In a recent discussion with Crown prosecutors, we heard that the requirement to consult on publication bans in S-12 occurs prior to their regular first contact with complainants. This raises concern that the implementation of S-12 could lead to rushed decisions on publication bans. We have also heard concerns that some survivors may choose to reject or lift a publication ban without understanding potentially long-term consequences.

I understand the need to pass S-12 quickly, so I will limit my recommendations for the proposed legislation to a few key areas that could easily be written into the legislation or included in the implementation.

1. Informed Consent. Decisions about publication bans have significant consequences for survivors. The pros and cons should be clearly presented with supporting resources that provide information in plain, easy-to-understand language. Trauma can make it difficult to process and recall information, so having something to review can help decision-making.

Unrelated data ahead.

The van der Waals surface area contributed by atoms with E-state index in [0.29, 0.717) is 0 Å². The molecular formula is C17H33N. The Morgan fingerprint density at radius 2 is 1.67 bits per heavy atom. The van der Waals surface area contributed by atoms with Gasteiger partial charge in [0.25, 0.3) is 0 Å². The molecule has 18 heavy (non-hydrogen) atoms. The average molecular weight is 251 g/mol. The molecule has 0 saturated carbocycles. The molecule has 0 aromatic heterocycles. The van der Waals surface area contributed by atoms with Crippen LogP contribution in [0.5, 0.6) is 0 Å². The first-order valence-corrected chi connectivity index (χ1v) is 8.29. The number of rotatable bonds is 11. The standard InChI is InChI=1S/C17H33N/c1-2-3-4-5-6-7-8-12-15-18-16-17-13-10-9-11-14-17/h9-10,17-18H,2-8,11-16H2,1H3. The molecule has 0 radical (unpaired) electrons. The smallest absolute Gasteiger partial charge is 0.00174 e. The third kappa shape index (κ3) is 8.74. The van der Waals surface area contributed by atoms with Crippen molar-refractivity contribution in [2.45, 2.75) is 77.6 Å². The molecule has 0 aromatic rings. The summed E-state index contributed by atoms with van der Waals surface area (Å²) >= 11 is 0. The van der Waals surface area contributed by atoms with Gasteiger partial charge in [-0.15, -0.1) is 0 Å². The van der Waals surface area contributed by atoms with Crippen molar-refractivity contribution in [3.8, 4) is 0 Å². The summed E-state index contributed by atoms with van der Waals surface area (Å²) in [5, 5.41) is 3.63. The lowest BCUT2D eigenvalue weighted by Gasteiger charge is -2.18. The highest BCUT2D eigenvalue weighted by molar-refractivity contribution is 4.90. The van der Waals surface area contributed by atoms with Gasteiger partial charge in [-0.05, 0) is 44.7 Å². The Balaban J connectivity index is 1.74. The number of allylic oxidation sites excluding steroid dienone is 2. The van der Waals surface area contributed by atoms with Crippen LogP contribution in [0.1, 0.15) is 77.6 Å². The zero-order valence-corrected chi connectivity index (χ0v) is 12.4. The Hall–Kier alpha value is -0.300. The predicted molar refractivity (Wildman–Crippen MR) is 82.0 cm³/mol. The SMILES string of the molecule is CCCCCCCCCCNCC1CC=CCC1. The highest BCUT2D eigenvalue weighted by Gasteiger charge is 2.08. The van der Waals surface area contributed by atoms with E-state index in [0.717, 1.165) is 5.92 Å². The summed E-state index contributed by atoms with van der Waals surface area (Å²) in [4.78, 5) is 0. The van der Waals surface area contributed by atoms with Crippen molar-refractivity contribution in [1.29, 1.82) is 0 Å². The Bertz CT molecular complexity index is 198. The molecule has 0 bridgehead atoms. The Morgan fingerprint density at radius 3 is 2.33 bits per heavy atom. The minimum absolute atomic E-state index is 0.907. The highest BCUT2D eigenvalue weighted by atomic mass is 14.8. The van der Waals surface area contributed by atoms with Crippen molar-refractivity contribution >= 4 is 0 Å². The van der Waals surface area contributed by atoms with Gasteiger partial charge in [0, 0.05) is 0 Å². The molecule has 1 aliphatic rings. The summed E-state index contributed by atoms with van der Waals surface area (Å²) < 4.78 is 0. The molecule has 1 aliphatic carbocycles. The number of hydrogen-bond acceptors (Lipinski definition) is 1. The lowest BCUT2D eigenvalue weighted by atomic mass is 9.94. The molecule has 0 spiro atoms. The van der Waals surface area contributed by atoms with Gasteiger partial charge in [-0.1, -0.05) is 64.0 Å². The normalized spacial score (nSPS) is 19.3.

We propose the following addition under Duty to Inform in subsections 486.4(3.2) and 486.5(8), requiring the prosecutor to inform the judge or justice that they have:

  (d) provided a resource on publication bans to explain the law, safety considerations, and how to have a ban varied or revoked

2. Victim-centred information. The addition of a process to provide victims of crime with information after sentencing is one of the essential contributions of S-12 and was my top priority coming into this role. S-12 adds the following language to victim impact statements: